Historically, Peru relied on foreign currency-denominated debt issuance. In 2004, Nuevo sol (‘Sol’) issues made up only 5% of government debt stock. Domestic liquidity was limited and it was not easy for global investors to buy in the domestic market unless they had a local presence or a local custodian.
In 2007, the government set out to reduce its dependency on foreign currencies, ‘solarise’ its debt and diversify its investor base. It turned to Global Depositary Notes (GDNs), which converted sol bonds into dollar instruments that could be traded, cleared and settled the same as other international dollar bonds. By 2013, Nuevo sol bonds made up 42% of Peru’s government debt. The government is looking to reduce dollar borrowings to no more than 30% of the total.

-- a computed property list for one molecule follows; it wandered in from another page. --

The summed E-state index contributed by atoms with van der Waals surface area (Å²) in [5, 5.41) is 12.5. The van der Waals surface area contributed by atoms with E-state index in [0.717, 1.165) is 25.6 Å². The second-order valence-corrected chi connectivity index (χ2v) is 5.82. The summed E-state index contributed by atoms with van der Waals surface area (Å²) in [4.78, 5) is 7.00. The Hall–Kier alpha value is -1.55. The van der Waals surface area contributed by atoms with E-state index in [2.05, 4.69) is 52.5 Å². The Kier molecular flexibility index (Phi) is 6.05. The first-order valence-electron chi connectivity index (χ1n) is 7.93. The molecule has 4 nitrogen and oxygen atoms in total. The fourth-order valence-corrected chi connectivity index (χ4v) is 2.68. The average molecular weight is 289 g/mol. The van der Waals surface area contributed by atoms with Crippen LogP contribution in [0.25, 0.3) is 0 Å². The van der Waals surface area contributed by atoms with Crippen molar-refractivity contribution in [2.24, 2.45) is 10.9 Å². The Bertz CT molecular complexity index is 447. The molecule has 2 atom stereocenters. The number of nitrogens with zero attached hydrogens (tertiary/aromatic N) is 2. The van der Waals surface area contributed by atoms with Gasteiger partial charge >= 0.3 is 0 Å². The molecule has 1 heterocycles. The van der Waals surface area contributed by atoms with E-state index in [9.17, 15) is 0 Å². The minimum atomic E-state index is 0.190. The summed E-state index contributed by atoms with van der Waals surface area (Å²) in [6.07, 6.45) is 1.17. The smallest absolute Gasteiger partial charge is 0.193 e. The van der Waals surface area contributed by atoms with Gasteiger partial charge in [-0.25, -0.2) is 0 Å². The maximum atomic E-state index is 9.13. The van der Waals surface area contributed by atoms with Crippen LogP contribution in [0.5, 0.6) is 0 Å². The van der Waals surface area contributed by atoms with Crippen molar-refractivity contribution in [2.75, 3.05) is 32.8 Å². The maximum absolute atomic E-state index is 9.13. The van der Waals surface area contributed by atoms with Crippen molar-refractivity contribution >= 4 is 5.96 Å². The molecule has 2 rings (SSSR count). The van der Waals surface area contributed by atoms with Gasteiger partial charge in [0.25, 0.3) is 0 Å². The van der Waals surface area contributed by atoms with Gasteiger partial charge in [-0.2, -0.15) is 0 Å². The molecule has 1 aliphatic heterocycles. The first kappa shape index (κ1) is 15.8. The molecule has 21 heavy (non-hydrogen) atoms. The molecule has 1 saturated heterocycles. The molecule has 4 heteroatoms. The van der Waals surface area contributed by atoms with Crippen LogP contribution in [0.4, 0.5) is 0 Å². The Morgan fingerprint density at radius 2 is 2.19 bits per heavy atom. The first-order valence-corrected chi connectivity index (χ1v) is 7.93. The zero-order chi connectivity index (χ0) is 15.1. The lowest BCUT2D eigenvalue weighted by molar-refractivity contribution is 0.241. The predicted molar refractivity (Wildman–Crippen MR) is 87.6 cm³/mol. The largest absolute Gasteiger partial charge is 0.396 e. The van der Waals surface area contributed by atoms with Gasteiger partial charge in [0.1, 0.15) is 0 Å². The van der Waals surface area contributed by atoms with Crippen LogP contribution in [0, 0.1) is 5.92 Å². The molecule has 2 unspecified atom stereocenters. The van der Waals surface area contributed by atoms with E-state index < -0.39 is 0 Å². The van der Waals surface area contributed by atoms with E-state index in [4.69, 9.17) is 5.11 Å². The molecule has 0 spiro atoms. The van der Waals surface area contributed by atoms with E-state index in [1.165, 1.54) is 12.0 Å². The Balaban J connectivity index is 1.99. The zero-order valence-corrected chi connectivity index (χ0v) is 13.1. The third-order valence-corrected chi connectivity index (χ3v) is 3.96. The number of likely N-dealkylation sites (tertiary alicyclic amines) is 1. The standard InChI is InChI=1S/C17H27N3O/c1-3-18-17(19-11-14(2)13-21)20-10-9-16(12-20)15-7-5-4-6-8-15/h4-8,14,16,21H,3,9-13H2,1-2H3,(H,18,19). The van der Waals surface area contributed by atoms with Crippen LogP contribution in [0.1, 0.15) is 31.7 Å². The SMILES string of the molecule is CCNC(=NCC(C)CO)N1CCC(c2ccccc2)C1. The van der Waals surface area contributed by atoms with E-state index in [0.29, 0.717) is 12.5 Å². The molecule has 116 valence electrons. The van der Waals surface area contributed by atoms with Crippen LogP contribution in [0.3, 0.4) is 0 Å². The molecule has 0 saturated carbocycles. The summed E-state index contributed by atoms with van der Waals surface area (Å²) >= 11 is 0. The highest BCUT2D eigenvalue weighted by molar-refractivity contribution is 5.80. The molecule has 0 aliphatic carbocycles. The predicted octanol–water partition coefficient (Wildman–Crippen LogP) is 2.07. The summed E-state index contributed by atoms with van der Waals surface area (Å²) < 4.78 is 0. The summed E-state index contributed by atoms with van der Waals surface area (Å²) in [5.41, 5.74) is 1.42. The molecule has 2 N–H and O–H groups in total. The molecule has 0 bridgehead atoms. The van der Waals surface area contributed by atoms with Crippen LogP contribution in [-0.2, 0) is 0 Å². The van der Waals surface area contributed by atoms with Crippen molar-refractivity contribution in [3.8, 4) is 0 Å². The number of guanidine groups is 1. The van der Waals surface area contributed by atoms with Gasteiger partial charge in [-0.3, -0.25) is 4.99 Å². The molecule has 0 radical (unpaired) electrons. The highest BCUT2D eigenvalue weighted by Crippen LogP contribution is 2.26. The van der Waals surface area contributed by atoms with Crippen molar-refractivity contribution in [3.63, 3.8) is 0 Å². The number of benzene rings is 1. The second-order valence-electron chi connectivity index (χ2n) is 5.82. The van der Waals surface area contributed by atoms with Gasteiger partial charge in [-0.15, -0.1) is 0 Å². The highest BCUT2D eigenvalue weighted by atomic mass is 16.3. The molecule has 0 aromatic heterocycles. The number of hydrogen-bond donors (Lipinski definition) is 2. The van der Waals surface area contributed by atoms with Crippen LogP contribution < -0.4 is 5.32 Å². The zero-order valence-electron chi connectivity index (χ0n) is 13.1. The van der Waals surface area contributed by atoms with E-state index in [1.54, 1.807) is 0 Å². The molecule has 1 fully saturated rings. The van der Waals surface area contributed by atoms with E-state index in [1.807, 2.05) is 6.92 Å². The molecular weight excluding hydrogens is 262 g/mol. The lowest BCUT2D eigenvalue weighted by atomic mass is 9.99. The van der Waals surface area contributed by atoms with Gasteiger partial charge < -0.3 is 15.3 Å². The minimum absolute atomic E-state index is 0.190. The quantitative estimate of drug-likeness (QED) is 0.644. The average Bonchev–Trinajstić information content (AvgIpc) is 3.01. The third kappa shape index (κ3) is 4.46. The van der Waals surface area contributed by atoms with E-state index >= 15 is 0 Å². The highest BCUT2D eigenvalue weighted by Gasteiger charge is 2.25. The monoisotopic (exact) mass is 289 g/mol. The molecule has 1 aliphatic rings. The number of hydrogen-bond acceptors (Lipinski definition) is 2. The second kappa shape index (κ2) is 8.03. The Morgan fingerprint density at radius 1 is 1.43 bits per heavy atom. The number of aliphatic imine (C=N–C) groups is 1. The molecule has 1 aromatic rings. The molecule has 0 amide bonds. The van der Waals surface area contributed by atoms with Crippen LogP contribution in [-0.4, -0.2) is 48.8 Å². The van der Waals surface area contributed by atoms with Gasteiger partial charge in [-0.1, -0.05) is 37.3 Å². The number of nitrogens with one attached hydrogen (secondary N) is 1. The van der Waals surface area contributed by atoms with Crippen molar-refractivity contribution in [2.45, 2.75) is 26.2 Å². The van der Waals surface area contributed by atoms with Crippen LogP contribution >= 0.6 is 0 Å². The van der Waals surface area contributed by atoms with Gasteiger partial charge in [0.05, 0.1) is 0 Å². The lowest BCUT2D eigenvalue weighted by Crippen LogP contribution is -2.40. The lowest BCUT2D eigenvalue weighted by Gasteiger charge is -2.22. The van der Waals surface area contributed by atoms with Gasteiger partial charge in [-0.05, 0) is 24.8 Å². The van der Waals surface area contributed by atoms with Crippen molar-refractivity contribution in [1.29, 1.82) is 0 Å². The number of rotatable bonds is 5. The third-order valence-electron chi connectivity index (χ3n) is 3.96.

The success of the programme demonstrated there was international appetite for sol bonds, but liquidity in the domestic market remained low.